While it's not especially surprising to see cops using the intertoobz and taking advantage of the power of things like FB and the Tweeter, what's instructive is the tone of this particular piece. It purports to be about lessons in the use of social media for law-enforcement professionals in the wake of the G20, which is innocuous enough, but note the underlying assumption implicit in the title: "When cops are attacked with social media."
Pretty instructive, one thinks. And as good an indicator as any of the "us versus them" mindset that seems to be generated as soon as they put on the uniform.
I wrote recently about the lack of effective constraints on police behaviour and the inadequacy of any institutional or legal accountability mechanisms. And while I'd argue that those are two large factors underlying the reasons the cops acted the way they did during the G20 – power-tripping and abusing peaceful citizens because they could, and because they knew nobody would be able to do anything about it – they're not the only dynamics in play. What also needs to be examined – and challenged – is the intrinsic nature of police culture itself. The Connected Cops post cited above, and the subsequent comments, may inadvertently provide some insight into some of the culture's more glaring dysfunctionalities, including:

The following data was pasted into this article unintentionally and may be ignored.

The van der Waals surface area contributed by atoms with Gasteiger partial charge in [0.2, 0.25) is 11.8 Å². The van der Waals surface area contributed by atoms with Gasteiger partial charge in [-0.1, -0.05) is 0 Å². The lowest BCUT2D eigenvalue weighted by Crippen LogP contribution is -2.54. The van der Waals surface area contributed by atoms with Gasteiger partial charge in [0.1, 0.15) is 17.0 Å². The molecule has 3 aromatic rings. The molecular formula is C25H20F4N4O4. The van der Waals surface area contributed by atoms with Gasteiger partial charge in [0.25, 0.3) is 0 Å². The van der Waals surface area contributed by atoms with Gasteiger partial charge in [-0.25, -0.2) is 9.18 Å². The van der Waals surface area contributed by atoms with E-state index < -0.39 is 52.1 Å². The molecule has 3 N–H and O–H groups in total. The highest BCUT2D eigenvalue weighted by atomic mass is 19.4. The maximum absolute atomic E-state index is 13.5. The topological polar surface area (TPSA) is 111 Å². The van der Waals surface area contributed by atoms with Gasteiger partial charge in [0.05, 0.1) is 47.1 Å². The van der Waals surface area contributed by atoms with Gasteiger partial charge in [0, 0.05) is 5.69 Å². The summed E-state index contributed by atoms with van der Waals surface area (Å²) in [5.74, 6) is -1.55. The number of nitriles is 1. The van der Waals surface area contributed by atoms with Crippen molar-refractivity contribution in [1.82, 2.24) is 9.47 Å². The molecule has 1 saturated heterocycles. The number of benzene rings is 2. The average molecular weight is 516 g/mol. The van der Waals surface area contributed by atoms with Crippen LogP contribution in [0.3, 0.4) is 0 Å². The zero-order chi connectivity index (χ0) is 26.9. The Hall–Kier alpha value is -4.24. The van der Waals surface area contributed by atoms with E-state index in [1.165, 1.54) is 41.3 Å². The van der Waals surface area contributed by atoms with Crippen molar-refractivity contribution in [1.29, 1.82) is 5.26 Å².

- hostility to outsiders
- authoritarian tendencies
- inability or unwillingness to accept civilian oversight
Of course, talking about occupational culture is opening a big can o' worms, especially where the Toronto police are concerned. But pretending the problems aren't there isn't going to make them go away.
More to come.